Key West tosses study

Key West tosses study

This past Tuesday Key West voters rejected a proposed study to determine the effects of a channel widening project by nearly a 3 to 1 margin.

4,531 voters checked NO on their ballots this past Tuesday, capturing nearly 75 percent of the vote and clearing the channel study off the table.

Mayor Craig Cates, a proponent of the study who defeated challenger Margaret Romero by 9 points said its time to bring the community back together in wake of the controversial decision.

“I support the peoples voice 100 percent and what the community decides to do,” Cates said a couple days after the election.

His campaign victory will be short-lived as he will facing another election in just ten months since the city of Key West opted to move their elections to coincide with the county’s primary election.

“This will save a lot of taxpayer money,” said City Clerk Cheri Smith.

The commissioners are in office for three years, but Cates only gets ten months for his third term. At the moment he is focusing on uniting Key West again and championing city projects.

“We have the groundbreaking of the Truman Waterfront coming up and the new fire station,” said Cates. “I am also going to make sure the $40,000,000 worth of projects stays in the budget.”

The evening was bittersweet for the Cates family as his wife, Cheryl lost out on her bid for Utility Board, Group 3.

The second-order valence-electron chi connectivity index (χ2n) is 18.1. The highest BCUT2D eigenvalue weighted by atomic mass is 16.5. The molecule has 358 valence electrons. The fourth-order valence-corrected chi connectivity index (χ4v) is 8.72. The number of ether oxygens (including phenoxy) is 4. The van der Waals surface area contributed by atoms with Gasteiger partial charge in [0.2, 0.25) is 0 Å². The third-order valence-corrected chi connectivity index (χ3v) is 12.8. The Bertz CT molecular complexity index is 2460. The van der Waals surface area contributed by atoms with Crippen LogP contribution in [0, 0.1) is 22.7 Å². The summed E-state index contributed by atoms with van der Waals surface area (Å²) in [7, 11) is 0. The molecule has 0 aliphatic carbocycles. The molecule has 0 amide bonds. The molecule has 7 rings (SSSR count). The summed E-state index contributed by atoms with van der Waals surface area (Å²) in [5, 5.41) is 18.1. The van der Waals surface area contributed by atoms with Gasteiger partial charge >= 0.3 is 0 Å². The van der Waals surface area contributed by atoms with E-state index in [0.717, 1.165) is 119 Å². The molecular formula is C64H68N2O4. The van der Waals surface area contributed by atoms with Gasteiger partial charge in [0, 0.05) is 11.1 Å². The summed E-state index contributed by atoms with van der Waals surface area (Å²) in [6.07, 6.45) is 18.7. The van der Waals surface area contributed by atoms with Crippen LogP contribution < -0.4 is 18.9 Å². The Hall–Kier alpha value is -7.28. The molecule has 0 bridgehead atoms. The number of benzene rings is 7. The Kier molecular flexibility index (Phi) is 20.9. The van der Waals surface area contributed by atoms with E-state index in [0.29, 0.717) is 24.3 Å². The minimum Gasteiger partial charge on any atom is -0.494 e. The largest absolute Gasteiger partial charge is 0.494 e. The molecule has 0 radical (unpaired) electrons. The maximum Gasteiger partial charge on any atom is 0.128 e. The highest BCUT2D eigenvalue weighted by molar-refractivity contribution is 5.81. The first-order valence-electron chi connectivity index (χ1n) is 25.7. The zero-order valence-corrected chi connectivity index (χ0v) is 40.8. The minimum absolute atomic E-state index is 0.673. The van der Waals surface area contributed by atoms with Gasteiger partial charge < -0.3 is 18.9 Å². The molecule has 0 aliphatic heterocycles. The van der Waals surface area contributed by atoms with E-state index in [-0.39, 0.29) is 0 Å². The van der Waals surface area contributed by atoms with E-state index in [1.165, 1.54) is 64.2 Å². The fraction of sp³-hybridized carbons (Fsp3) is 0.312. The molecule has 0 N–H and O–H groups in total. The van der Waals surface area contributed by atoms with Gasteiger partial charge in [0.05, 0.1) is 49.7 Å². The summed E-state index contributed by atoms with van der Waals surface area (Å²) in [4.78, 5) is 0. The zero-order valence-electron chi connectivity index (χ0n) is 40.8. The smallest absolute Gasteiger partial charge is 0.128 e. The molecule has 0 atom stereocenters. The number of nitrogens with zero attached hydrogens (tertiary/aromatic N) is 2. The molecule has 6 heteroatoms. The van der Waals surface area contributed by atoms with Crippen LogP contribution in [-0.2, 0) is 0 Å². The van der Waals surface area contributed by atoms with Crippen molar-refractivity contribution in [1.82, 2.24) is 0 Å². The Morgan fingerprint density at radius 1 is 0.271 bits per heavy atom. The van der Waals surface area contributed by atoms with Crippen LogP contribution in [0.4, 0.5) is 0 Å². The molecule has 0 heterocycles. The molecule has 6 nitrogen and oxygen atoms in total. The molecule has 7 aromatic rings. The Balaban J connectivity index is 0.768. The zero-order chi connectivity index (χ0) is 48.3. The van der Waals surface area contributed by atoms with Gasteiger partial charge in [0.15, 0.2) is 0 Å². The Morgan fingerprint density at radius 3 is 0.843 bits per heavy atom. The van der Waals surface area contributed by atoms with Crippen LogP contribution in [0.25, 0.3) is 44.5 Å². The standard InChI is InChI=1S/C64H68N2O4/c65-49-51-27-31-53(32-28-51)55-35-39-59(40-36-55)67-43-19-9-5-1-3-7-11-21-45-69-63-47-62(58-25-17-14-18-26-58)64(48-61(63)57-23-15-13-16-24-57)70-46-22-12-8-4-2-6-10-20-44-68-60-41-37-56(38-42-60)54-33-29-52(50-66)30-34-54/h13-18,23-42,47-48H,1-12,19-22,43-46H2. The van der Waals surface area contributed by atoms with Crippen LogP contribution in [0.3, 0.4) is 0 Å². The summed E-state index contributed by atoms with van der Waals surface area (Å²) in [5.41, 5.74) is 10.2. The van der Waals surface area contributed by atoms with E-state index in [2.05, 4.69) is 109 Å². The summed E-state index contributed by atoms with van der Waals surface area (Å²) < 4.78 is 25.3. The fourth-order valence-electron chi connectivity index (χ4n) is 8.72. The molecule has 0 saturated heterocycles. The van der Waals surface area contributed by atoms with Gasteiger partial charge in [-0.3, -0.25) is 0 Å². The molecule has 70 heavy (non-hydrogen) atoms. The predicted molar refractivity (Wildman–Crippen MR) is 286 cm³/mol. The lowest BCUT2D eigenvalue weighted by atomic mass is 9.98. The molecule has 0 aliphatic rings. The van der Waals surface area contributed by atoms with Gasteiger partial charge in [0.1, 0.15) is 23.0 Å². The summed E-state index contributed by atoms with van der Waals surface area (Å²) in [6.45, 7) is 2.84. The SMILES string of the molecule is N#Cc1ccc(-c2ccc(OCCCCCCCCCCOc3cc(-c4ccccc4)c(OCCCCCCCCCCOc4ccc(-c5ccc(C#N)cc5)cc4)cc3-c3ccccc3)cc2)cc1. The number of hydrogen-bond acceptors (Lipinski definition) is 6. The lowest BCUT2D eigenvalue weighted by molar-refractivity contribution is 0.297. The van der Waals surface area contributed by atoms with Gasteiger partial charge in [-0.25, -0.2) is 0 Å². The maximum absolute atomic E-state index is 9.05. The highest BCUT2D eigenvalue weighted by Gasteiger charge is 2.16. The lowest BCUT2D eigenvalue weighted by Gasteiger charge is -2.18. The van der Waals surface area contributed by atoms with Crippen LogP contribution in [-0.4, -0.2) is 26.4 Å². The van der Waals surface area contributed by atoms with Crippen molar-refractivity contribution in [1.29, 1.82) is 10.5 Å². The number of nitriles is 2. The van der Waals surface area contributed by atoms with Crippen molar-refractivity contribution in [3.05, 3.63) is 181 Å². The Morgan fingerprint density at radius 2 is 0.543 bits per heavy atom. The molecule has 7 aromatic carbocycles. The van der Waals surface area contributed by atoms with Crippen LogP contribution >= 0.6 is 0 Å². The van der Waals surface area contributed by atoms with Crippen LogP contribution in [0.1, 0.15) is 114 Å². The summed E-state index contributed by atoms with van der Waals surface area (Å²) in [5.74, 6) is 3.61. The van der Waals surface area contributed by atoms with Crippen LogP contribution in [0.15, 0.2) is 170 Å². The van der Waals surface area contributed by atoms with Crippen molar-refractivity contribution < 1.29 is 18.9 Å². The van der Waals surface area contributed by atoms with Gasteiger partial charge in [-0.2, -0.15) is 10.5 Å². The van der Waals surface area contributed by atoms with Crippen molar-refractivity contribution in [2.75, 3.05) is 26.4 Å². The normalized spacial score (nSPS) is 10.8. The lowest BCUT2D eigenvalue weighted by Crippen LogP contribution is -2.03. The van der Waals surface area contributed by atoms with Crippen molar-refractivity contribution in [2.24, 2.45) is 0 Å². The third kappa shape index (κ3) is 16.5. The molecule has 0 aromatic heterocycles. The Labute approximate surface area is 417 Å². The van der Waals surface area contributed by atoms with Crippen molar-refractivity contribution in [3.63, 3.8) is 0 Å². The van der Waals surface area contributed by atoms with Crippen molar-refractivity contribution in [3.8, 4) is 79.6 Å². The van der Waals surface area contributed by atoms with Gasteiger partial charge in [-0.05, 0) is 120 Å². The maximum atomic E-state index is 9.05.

Tim Root captured a 40 percent of the vote, but not enough to seal the election. Utility Board candidates must receive at least 50 percent of the vote in order to win. Root will face political newcomer Vidal in a run-off election scheduled for November 5. Cates came up 73 votes short of Vidal.

In the race for City Commission, District 1 Jimmy Weekley handily defeated his opponent Tom Milone by raking in 942 of the 1217 votes cast.

Overall there was 41 percent, or a 6,185 out of 15,087 voter turnout rate of citizens in the poles. According to Smith more people should come out for the next election due to date that occurs with the county’s primary election.

“The citizens voted two years ago and this is a unique circumstance for a rushed election,” she said. “There are numerous cities in Florida doing the same process and there will be less confusion as a result.”

 

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